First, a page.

DEFINITION September 2022 - Web


Not sure you’re in the right job? Neither was Krystian Winszewski. Today, he’s an in-demand DOP, with CVP integral to his journey

KRYSTIAN WINSZEWSKI’S ADVICE to those considering a career as a DOP couldn’t be more succinct. “Don’t think about it, just do it,” he advises. “Too many talk about it, then never do anything. Follow your dream!” If anyone should know, it’s Winszewski. Around 16 years ago, he was working full- time in construction and doing well. He had his own business and site-managed major projects – hospitals, schools, universities. But despite being financially stable, it wasn’t enough. “I was making money, looking after my family, but wasn’t happy,” he explains. “Creating images and movies excited me. I was in my mid-30s and realised if I didn’t make a change then, I’d never do it. So I began a slow transition, starting with taking more pictures, then progressing to movies.” Already a keen photographer, Winszewski did the obvious and initially focused on making images of his family.

As his confidence grew, so did his portfolio, then his contacts. The real turning point came not with the opportunity of work, but the purchase of a camera. He bought a Canon EOS 5D Mark II and, unwittingly, started defining a visual approach that he maintains to this day. “The 5D Mark II was a lovely full-frame camera. For me, that’s the best format. Super 35 is fantastic, Super 16 is great, but full-frame has something I love,” he admits. “It’s the closest to the way we see the world, plus the big sensor and fast lenses create very creamy bokeh; it makes things more beautiful than real life. “It inspires,” he continues. “Some focus pullers hate me because working in full-frame demands precision, but they learn a lot because I shoot most of my stuff wide open. That’s the price you pay; it’s harder, but get full-frame right and it looks amazing.” MAKING THE SWITCH As time progressed, Winszewski started to pick up work and, as earnings grew, so did his camera needs. He turned to CVP, first buying a C500 Mark II, then a C300. “I could use the lenses from my 5D Mark II, but the transition from stills to video was a challenge,” he confesses. “My knowledge of lighting and composition from stills did help in film, but it was more about telling stories. In a few seconds of film, you can switch from one object to another and tell the story in-between; with stills, you’re missing that link. You’re also creating just one image and can do a lot with that in post. With film, you’re dealing with 25 images per second, so you need to be really careful in what you do to cut down post work. “Looking back, I did lots wrong – I was trying to do everything myself,” he continues. “If you have the knowledge, that’s fine, but you won’t have enough time in the day to do it all – it’s about teamwork. Over the years, I’ve learned to work with a small crew. You can create amazing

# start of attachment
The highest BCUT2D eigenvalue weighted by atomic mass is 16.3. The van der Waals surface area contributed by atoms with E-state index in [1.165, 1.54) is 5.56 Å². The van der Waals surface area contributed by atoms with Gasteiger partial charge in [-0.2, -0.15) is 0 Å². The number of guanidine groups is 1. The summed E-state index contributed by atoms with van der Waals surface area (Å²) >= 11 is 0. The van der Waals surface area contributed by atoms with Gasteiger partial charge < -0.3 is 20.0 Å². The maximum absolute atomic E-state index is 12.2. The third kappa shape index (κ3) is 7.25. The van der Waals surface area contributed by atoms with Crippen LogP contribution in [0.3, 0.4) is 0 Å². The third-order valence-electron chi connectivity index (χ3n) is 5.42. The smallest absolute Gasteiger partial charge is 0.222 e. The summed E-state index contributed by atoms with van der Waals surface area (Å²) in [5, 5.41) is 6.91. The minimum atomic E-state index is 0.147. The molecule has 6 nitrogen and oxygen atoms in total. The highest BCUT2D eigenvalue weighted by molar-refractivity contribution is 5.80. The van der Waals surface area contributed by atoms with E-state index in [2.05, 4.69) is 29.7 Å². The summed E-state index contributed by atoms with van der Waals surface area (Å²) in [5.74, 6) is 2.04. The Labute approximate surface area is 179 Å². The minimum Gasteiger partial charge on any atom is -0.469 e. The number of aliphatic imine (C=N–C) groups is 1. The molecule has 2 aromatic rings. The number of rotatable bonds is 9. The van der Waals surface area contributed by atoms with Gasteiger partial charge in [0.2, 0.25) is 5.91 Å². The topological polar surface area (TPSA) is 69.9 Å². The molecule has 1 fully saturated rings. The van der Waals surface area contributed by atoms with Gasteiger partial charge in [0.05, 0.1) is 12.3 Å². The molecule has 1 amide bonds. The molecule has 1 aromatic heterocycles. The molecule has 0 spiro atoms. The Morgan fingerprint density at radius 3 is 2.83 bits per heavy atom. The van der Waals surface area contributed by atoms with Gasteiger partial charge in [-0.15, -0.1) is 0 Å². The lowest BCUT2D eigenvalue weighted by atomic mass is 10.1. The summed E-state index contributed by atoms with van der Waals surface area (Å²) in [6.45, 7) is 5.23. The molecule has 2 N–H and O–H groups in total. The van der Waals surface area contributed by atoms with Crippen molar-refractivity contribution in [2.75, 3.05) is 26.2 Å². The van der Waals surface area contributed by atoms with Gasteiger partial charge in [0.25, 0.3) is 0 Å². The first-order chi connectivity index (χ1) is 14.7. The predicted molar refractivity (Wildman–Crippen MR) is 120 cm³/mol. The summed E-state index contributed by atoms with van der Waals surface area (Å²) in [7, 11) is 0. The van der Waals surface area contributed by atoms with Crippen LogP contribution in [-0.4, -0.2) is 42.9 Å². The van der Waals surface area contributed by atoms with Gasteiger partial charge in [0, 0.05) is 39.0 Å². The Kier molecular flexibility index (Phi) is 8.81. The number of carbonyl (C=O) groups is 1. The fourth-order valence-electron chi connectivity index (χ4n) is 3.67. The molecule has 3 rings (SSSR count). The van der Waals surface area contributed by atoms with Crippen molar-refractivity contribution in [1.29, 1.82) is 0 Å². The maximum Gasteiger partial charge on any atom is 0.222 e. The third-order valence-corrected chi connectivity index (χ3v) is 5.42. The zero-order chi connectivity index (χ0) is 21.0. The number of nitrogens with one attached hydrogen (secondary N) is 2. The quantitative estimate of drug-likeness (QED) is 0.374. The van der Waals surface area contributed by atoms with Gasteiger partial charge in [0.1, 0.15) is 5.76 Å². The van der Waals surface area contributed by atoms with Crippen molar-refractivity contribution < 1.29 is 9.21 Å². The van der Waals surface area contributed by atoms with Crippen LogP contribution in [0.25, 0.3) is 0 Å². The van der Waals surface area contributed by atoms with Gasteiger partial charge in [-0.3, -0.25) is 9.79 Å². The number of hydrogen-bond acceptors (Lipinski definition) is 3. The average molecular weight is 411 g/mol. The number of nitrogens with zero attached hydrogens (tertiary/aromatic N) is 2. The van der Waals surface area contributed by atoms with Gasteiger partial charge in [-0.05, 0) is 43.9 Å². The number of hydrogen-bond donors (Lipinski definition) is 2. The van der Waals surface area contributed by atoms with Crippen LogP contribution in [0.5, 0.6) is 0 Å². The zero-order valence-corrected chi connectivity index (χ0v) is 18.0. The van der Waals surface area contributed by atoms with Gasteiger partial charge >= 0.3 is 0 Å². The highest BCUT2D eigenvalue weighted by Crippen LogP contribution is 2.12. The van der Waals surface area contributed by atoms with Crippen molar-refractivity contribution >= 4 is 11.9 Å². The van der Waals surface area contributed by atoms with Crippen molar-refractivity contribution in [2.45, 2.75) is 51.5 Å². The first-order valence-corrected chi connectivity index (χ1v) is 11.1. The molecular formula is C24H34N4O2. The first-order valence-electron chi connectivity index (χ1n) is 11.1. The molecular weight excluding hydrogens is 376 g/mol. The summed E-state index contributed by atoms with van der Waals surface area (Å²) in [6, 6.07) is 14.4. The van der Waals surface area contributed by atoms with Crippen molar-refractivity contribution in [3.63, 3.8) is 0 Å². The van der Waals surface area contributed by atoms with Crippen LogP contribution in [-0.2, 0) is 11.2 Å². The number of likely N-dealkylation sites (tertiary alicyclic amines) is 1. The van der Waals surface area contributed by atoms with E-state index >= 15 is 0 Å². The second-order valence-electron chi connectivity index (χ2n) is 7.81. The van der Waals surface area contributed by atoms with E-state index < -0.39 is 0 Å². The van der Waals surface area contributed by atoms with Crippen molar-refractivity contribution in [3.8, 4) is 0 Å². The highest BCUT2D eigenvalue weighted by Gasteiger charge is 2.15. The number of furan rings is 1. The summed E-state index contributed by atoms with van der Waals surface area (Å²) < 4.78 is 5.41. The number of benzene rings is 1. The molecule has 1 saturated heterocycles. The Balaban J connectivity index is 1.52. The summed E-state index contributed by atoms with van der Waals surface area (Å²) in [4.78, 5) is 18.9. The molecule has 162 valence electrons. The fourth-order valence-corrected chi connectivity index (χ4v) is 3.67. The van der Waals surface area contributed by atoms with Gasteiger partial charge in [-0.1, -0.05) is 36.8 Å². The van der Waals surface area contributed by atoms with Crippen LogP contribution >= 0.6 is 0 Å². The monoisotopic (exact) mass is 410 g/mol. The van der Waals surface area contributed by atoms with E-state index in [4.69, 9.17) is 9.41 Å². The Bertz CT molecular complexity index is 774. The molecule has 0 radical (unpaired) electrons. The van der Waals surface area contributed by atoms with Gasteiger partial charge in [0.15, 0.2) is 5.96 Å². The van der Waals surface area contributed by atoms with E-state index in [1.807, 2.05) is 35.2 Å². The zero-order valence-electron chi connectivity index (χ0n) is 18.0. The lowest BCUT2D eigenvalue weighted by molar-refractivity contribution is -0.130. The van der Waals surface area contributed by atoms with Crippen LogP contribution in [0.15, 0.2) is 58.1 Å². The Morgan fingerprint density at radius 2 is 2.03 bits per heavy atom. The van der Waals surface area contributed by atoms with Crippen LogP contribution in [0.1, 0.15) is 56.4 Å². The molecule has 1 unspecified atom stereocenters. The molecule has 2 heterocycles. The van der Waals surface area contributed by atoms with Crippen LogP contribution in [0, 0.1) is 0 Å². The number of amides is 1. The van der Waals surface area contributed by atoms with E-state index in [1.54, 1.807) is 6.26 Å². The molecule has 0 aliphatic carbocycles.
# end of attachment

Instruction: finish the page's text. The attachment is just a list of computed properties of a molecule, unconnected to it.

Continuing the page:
RISING TO THE OCCASION Despite some long hours, Winszewski loves the thrills of DOP work


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